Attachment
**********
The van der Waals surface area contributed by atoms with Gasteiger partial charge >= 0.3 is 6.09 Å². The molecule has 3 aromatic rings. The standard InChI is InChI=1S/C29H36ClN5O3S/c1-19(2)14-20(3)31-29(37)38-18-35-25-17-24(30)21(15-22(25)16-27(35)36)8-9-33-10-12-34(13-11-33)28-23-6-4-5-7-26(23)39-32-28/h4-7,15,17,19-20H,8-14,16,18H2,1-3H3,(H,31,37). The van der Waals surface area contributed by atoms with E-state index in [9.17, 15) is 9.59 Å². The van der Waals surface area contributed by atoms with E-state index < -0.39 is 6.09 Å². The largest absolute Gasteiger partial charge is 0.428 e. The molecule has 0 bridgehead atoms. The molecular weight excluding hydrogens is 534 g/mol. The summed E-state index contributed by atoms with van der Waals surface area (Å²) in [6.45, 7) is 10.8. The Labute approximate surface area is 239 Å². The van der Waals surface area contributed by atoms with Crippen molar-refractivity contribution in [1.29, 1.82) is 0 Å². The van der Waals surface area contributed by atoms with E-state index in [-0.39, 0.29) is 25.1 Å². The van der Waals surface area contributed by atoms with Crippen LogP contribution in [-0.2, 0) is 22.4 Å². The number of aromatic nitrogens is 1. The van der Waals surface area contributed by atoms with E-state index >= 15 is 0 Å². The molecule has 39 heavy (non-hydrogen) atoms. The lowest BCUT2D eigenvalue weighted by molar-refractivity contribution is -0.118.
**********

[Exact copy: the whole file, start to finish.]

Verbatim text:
The van der Waals surface area contributed by atoms with Gasteiger partial charge >= 0.3 is 6.09 Å². The molecule has 3 aromatic rings. The standard InChI is InChI=1S/C29H36ClN5O3S/c1-19(2)14-20(3)31-29(37)38-18-35-25-17-24(30)21(15-22(25)16-27(35)36)8-9-33-10-12-34(13-11-33)28-23-6-4-5-7-26(23)39-32-28/h4-7,15,17,19-20H,8-14,16,18H2,1-3H3,(H,31,37). The van der Waals surface area contributed by atoms with E-state index in [9.17, 15) is 9.59 Å². The van der Waals surface area contributed by atoms with E-state index < -0.39 is 6.09 Å². The largest absolute Gasteiger partial charge is 0.428 e. The molecule has 0 bridgehead atoms. The molecular weight excluding hydrogens is 534 g/mol. The summed E-state index contributed by atoms with van der Waals surface area (Å²) in [6.45, 7) is 10.8. The Labute approximate surface area is 239 Å². The van der Waals surface area contributed by atoms with Crippen molar-refractivity contribution in [1.29, 1.82) is 0 Å². The van der Waals surface area contributed by atoms with E-state index in [-0.39, 0.29) is 25.1 Å². The van der Waals surface area contributed by atoms with Crippen LogP contribution in [-0.2, 0) is 22.4 Å². The number of aromatic nitrogens is 1. The van der Waals surface area contributed by atoms with E-state index >= 15 is 0 Å². The molecule has 39 heavy (non-hydrogen) atoms. The lowest BCUT2D eigenvalue weighted by molar-refractivity contribution is -0.118.